There’s nothing worse than a holier-than-thou greenie who brags about his bamboo floors at cocktail parties. But my quick, easy savings had me feeling like a postmodern John Muir, and I succumbed, briefly, to enviro-hubris. “So, how do you like using cold water in the washing machine?” I smugly asked my wife as she folded a load of laundry.
“You set it to cold? I didn’t even notice the difference.”
I beamed. This was definitely Crystal’s house; she took note of every nick in the wall and splatter in the microwave. If she couldn’t tell the difference, who would? She hadn’t even noticed the change to compact fluorescents throughout the house until I pointed them out to her.
But ignorance is not always bliss. I’d made these changes without fully involving her in our household’s carbon cutting. As with many people, the environment is low on her list of priorities, behind things like the economy, health care, cocktails, pedicures, and making sure Oscar gets his seizure medicine. That’s not to say my wife is anti-environment–she recycles cardboard–but mention Kyoto and she’ll tell you she doesn’t like sushi.
So when the power bill came, she didn’t rush into my arms, rapturous about the 100 kilowatts we’d already saved. Instead, she grimaced. “What’s this $12 for?” she asked, pointing to the Renewable Energy Charge on the bill. I explained how I’d signed us up for Solar! Wind! and Hydro Power! I made the logical argument that the more renewable power people bought, the cheaper and more widely available it would become. Her eyes glazed. I could tell her enthusiasm for the project was waning. As far as she was concerned, I had just dumped a $12 pomegranate martini down the toilet.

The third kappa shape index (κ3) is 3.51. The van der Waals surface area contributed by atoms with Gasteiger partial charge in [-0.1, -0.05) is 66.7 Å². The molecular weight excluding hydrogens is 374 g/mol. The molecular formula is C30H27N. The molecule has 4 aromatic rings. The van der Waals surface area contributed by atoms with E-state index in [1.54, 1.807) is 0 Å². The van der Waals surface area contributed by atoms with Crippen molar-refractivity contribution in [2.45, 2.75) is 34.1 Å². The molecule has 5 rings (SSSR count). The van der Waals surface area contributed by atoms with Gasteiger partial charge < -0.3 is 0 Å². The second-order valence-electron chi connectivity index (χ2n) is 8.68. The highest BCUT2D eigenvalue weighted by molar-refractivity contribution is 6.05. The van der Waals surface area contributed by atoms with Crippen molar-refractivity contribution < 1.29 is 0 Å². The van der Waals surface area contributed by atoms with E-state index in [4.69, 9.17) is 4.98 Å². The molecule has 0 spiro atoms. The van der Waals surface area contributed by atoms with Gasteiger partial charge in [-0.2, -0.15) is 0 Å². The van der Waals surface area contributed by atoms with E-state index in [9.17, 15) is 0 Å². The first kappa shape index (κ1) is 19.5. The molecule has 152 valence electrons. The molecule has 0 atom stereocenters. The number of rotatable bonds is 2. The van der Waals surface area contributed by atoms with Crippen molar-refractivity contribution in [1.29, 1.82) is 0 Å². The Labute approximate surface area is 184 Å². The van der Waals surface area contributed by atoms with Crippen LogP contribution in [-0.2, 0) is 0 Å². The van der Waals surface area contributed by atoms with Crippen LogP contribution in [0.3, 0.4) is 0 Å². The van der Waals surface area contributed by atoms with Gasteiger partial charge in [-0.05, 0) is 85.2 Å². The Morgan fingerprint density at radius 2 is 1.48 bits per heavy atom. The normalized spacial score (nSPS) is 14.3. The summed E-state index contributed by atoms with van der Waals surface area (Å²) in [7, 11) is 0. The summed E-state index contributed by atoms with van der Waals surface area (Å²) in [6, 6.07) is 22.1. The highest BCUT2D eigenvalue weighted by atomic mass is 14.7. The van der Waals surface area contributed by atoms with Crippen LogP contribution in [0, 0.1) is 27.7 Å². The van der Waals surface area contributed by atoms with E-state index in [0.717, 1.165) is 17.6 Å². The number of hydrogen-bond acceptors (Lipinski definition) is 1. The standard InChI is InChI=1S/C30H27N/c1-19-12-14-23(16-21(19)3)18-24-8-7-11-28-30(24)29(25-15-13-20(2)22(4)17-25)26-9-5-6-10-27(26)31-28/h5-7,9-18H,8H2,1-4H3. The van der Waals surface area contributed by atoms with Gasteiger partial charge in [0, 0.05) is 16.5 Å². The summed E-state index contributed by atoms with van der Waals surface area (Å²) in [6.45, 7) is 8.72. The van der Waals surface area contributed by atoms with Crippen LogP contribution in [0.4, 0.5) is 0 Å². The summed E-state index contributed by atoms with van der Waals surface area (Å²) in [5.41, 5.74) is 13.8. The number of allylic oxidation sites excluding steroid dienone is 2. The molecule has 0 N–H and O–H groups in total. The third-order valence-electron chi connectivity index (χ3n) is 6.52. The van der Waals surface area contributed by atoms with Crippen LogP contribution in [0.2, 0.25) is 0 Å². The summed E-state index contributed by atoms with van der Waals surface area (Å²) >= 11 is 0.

In fact, we’d been backsliding all week. The first thing to go was the evil short-shower regimen. After a few days of “accidentally” forgetting to set the alarm, the annoying five-minute timer somehow found its way back into a drawer. “It’s winter in Wisconsin,” I argued to myself. “Sometimes a steamy seven-minute shower is required to restore the will to live.” I took a 150-pound penalty.
Winter had come early, and temperatures were regularly dropping into single digits. When Crystal would return from work, she’d pull on a pair of thick socks, purple sweatpants, and a ratty pink nightgown, along with an oversized stocking cap and a sexy hoodie to complete the hobo-chic ensemble. Both thinly furred animals were constantly shivering under a blanket on her lap. She began bathing every other day so she wouldn’t catch a chill after getting out of the shower. “It’s so cold in here,” she said each night, her nose red and runny. In an act of mercy, I raised the temp to 70°F and left it there, giving up on programming the thermostat until the next warm spell. I felt another 150 pounds of carbon fall back on my shoulders, but at least my wife started bathing again.